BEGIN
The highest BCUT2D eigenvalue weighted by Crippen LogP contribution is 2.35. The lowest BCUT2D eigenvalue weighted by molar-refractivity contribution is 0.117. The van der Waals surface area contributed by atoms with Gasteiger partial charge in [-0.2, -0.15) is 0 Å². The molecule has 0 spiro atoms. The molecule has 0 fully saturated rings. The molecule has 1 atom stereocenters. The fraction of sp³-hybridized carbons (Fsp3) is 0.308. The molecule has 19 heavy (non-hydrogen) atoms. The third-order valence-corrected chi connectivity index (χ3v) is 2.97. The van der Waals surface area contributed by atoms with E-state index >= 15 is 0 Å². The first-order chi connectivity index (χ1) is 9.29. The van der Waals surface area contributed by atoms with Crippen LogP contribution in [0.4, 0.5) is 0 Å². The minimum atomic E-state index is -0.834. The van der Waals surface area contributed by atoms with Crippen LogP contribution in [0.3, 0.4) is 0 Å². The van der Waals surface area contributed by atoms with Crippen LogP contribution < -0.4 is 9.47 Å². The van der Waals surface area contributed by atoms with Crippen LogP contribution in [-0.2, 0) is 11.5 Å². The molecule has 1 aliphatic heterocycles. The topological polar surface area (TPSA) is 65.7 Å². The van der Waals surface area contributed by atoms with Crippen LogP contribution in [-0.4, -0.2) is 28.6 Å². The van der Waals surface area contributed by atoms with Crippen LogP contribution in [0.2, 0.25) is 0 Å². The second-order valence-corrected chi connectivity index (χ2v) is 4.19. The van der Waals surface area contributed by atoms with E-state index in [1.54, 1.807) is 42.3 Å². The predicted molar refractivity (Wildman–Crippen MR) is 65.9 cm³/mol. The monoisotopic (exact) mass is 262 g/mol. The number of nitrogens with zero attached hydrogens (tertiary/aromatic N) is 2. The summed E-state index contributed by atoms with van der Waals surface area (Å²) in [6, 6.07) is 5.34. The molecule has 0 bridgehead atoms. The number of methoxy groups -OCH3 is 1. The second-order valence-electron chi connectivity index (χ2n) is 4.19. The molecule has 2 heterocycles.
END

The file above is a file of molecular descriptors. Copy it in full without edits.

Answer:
The highest BCUT2D eigenvalue weighted by Crippen LogP contribution is 2.35. The lowest BCUT2D eigenvalue weighted by molar-refractivity contribution is 0.117. The van der Waals surface area contributed by atoms with Gasteiger partial charge in [-0.2, -0.15) is 0 Å². The molecule has 0 spiro atoms. The molecule has 0 fully saturated rings. The molecule has 1 atom stereocenters. The fraction of sp³-hybridized carbons (Fsp3) is 0.308. The molecule has 19 heavy (non-hydrogen) atoms. The third-order valence-corrected chi connectivity index (χ3v) is 2.97. The van der Waals surface area contributed by atoms with E-state index >= 15 is 0 Å². The first-order chi connectivity index (χ1) is 9.29. The van der Waals surface area contributed by atoms with Crippen LogP contribution in [0.4, 0.5) is 0 Å². The minimum atomic E-state index is -0.834. The van der Waals surface area contributed by atoms with Crippen LogP contribution in [0.3, 0.4) is 0 Å². The van der Waals surface area contributed by atoms with Crippen LogP contribution < -0.4 is 9.47 Å². The van der Waals surface area contributed by atoms with Crippen LogP contribution in [-0.2, 0) is 11.5 Å². The molecule has 1 aliphatic heterocycles. The topological polar surface area (TPSA) is 65.7 Å². The van der Waals surface area contributed by atoms with Crippen LogP contribution in [-0.4, -0.2) is 28.6 Å². The van der Waals surface area contributed by atoms with Crippen LogP contribution in [0.2, 0.25) is 0 Å². The second-order valence-corrected chi connectivity index (χ2v) is 4.19. The van der Waals surface area contributed by atoms with E-state index in [1.54, 1.807) is 42.3 Å². The predicted molar refractivity (Wildman–Crippen MR) is 65.9 cm³/mol. The monoisotopic (exact) mass is 262 g/mol. The number of nitrogens with zero attached hydrogens (tertiary/aromatic N) is 2. The summed E-state index contributed by atoms with van der Waals surface area (Å²) in [6, 6.07) is 5.34. The molecule has 0 bridgehead atoms. The number of methoxy groups -OCH3 is 1. The second-order valence-electron chi connectivity index (χ2n) is 4.19. The molecule has 2 heterocycles.